Tigers to host Autism Awareness Day
Club, Jack's Place teaming up for special Monday event
Tigers broadcaster and former catcher Jim Price put his work into Jack's Place to provide children affected by autism with a chance to enjoy a fuller, more enjoyable life. On Monday, Price and the Tigers are hoping to provide a great night for a lot of kids, parents and donors at the ballpark.
Once again, the Tigers and Jack's Place are teaming up for Autism Awareness Day at Comerica Park, designed to raise spirits, donations and awareness of a condition that affects, by some estimates, as many as one per 150 children born. This year's event takes place around Monday's 7:05 p.m. ET game against the Orioles.
Price and his wife, Lisa, created Jack's Place seven years ago and named it after encountering all the challenges parents face when they were trying to find support and meet the needs of their own son, Jack. It wasn't just about diagnosis and care, but services, education and even activities. In many ways, they felt like they were fighting a battle by themselves, even though so many others were encountering the same difficulties with their own kids.
To have a child diagnosed with autism felt like having their child denied a quality of life. Yet research suggests that early diagnosis and intervention, such as educational settings, can help affected kids develop communication, social and cognitive skills. As important as it is to try to find a cure, they wanted to do something for those who are living with it.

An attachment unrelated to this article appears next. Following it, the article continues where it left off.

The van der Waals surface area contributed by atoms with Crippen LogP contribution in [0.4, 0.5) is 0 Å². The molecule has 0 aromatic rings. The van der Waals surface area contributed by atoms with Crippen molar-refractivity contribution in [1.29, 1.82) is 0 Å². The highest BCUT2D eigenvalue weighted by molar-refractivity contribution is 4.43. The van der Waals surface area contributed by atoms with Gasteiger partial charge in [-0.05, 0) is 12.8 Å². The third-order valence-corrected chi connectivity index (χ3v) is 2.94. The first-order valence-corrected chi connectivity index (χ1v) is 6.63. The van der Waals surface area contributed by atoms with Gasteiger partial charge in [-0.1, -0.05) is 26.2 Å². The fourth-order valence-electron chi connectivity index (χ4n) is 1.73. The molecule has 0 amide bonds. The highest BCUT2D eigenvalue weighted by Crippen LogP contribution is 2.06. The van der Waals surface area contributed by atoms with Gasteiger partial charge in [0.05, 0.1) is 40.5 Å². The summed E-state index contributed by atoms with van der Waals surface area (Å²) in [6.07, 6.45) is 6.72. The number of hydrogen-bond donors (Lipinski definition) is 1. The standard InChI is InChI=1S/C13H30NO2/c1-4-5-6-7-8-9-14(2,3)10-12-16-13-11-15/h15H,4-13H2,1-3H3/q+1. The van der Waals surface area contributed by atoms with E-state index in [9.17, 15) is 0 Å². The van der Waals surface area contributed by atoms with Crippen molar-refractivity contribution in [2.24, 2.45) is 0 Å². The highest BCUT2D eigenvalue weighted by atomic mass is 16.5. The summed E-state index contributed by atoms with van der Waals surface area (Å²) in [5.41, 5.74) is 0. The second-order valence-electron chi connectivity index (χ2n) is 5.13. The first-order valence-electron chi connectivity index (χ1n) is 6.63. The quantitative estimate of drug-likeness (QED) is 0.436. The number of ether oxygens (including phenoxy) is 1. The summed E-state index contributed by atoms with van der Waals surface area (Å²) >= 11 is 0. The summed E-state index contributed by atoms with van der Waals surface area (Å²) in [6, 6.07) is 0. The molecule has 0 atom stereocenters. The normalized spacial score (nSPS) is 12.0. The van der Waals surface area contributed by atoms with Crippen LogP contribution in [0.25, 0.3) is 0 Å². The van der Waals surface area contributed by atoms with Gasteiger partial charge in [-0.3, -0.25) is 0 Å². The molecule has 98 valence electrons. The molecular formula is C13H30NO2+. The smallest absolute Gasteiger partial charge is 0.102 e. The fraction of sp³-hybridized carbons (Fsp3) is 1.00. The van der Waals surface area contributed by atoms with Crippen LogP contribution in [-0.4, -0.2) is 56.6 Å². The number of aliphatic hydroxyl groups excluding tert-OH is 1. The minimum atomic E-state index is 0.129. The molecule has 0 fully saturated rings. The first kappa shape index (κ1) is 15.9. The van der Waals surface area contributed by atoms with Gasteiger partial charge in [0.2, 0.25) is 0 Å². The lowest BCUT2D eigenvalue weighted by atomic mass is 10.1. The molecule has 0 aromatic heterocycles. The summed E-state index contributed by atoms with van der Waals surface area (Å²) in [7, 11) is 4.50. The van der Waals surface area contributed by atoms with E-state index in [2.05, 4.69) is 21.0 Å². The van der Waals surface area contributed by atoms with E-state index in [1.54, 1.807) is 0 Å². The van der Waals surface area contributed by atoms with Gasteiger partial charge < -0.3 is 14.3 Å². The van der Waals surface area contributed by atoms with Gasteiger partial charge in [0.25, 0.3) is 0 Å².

"We wanted to help the kids that are already here," Price said. "We want them to have a quality life. That's why we created the foundation."
For parents, Jack's Place provides support, education and resources to help them help their children, as well as networking so that parents can talk with each other, trade ideas and simply support one another.
For kids, the goal is to provide programs and activities, from sports to science, and the arts.
On Autism Awareness Day, several kids will have a chance to go to Comerica Park, take the field and meet the players prior to the game. Many of those children will come from the renowned Burger School for Students with Autism in Garden City, Mich., the largest school for autistic children in the United States. The Detroit Tigers ticket donation program is providing 400 tickets free of charge for families dealing with autism.
"There'll be a lot of people there thanks to the Tigers," Price said.
Meanwhile, the event will also help raise funds for the foundation through an event with the Tigers. Hall of Famer Al Kaline will join fellow Tigers greats Willie Horton, Mickey Lolich, Gates Brown and Dan Petry as well as former Major Leaguer Rick Leach to meet and greet fans as part of a ticket package offered through the foundation. That event has sold out every year, as it did again quickly this time around.
The hope is that money raised will help the foundation branch out to help parents and children in other parts of Michigan and take some of the services they provide to a statewide level.
"Through the years, we've raised a lot of money and created programs for people affected with autism and gave them opportunities to play all sports, science, dance, art and theater programs," said Price.
For more information on Autism Awareness Day, call Jack's Place at 248-443-7427, or visit jacksplaceforautism.com.
Jason Beck is a reporter for MLB.com. This story was not subject to the approval of Major League Baseball or its clubs.